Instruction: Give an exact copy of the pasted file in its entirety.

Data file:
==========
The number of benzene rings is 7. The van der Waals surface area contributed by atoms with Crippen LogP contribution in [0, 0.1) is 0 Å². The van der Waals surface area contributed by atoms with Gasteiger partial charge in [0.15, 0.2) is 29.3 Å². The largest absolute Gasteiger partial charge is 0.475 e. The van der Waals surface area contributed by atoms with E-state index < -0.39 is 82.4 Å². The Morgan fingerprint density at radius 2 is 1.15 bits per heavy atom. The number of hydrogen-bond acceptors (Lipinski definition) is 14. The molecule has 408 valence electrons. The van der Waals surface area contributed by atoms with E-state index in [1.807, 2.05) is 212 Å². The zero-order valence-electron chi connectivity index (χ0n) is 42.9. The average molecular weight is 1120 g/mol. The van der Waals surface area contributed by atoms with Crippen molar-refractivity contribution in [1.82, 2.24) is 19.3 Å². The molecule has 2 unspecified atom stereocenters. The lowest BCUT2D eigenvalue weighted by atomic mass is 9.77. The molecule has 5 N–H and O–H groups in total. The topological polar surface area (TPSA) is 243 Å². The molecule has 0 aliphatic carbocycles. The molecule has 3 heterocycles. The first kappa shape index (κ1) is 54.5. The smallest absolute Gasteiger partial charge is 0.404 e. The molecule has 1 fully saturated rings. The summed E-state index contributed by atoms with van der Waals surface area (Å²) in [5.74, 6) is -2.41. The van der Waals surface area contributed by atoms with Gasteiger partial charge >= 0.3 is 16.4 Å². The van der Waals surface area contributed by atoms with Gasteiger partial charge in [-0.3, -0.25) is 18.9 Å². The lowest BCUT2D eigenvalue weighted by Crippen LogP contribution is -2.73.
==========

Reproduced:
The number of benzene rings is 7. The van der Waals surface area contributed by atoms with Crippen LogP contribution in [0, 0.1) is 0 Å². The van der Waals surface area contributed by atoms with Gasteiger partial charge in [0.15, 0.2) is 29.3 Å². The largest absolute Gasteiger partial charge is 0.475 e. The van der Waals surface area contributed by atoms with E-state index < -0.39 is 82.4 Å². The Morgan fingerprint density at radius 2 is 1.15 bits per heavy atom. The number of hydrogen-bond acceptors (Lipinski definition) is 14. The molecule has 408 valence electrons. The van der Waals surface area contributed by atoms with E-state index in [1.807, 2.05) is 212 Å². The zero-order valence-electron chi connectivity index (χ0n) is 42.9. The average molecular weight is 1120 g/mol. The van der Waals surface area contributed by atoms with Crippen molar-refractivity contribution in [1.82, 2.24) is 19.3 Å². The molecule has 2 unspecified atom stereocenters. The lowest BCUT2D eigenvalue weighted by atomic mass is 9.77. The molecule has 5 N–H and O–H groups in total. The topological polar surface area (TPSA) is 243 Å². The molecule has 0 aliphatic carbocycles. The molecule has 3 heterocycles. The first kappa shape index (κ1) is 54.5. The smallest absolute Gasteiger partial charge is 0.404 e. The molecule has 1 fully saturated rings. The summed E-state index contributed by atoms with van der Waals surface area (Å²) in [5.74, 6) is -2.41. The van der Waals surface area contributed by atoms with Gasteiger partial charge >= 0.3 is 16.4 Å². The van der Waals surface area contributed by atoms with Gasteiger partial charge in [-0.3, -0.25) is 18.9 Å². The lowest BCUT2D eigenvalue weighted by Crippen LogP contribution is -2.73.